‘Boyhood’ A Coming of Age Film With A Twist

Courtesy of IFC Productions

Courtesy of IFC Productions

By Ashley Nava
El Paso, T.X.

The movie theater is a darkroom, and much like a photograph, the characters develop from the negatives before our eyes. The movie “Boyhood,” filmed over the course of 12 years by Richard Linklater, has revolutionized cinematic storytelling.

Told through the eyes of Mason, Jr. (Ellar Coltrane), Linklater modified the film’s script each year to accommodate changing events during the filming process. This groundbreaking method presents “Boyhood” as a literal coming-of-age film.

We see the film through Mason’s eyes, between the ages of 5 and 18. Throughout the film, Mason’s mother (Patricia Arquette) cycles in and out of abusive relationships. They move from place to place as she tries to improve their quality of life.

A wave of nostalgia inundates the audience and takes them back to 2000 with the opening scene, while the whimsical guitar chords of Coldplay’s “Yellow” resonate through the theater. Music proves to be a key component to Linklater’s method of storytelling: Playing time-sensitive songs transports the audience back to when the songs had just come out.

Technology plays a similar role, and viewers can observe how it effected human interactions over the last decade. In one moving scene, Mason rants about technology blocking people from fully engaging in the moment. At the same time, his girlfriend’s face is glued to her iPhone screen, further illustrating his point.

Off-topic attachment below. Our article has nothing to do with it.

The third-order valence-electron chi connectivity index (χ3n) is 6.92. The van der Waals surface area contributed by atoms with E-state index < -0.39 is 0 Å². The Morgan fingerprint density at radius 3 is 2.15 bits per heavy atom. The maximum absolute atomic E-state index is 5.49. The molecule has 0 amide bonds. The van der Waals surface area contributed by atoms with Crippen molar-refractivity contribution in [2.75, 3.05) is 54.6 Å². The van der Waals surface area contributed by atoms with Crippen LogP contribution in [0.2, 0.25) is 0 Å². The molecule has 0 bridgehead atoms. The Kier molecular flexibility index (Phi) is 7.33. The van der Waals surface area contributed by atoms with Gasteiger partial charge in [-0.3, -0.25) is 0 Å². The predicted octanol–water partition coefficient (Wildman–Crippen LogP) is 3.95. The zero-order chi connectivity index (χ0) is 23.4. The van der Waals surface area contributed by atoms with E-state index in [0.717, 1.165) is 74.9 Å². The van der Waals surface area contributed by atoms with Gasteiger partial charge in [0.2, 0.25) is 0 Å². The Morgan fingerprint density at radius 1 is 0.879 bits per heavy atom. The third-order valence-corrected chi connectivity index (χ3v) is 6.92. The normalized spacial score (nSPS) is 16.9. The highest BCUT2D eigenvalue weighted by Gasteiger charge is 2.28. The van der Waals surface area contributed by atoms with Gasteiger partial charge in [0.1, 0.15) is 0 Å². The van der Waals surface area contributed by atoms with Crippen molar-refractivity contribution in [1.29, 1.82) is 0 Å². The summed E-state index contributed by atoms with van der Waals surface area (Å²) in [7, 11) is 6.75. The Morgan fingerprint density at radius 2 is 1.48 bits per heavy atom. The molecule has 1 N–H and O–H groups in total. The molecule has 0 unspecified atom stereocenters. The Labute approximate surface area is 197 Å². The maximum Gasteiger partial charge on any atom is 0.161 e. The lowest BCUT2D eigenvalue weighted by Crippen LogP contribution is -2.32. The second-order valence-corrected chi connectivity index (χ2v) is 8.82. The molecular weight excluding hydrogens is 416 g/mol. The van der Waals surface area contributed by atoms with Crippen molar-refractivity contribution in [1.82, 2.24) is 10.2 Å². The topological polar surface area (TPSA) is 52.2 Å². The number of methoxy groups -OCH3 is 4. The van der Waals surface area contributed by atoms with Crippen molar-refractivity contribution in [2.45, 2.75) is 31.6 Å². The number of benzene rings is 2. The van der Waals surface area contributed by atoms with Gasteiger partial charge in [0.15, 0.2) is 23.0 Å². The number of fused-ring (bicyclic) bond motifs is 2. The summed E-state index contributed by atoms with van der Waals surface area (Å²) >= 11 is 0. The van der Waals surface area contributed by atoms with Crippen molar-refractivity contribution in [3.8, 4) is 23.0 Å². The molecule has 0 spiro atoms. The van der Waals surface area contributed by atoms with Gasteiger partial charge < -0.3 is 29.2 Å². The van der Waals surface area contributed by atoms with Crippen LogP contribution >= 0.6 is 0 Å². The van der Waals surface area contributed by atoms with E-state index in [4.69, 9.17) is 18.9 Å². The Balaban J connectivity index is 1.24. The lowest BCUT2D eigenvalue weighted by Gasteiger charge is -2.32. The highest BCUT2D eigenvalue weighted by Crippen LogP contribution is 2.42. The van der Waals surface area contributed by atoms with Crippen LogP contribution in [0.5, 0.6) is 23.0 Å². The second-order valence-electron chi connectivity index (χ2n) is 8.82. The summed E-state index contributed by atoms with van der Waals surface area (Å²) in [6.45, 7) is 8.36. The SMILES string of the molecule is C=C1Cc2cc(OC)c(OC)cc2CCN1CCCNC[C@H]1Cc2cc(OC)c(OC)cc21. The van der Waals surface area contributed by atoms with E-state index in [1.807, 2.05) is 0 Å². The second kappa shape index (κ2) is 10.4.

Fundamentally, this is a film about a boy attempting to figure out himself and the meaning of life. Gradually, the photograph on the screen begins to come to life, as each experience shapes and molds Mason. The metamorphosis from baby fat to acne to stubble exemplifies the awkwardness of change. The trends of each year are also apparent, as Mason’s hair goes from short, to long, to short, and finally back to long.

The movie plays out in the way one reminisces about life. While some might argue it was a bit cliché, we must remember that life in itself is a cliché: a series of milestones that eventually leads to a final one — death. Small, insignificant events combine with drastic, life changing ones to tell the story of any person.

In the end, Linklater’s photograph develops into a high-resolution image that represents a life. This true work of art is captured in a few simple words from the film: “It’s, like, always right now.”

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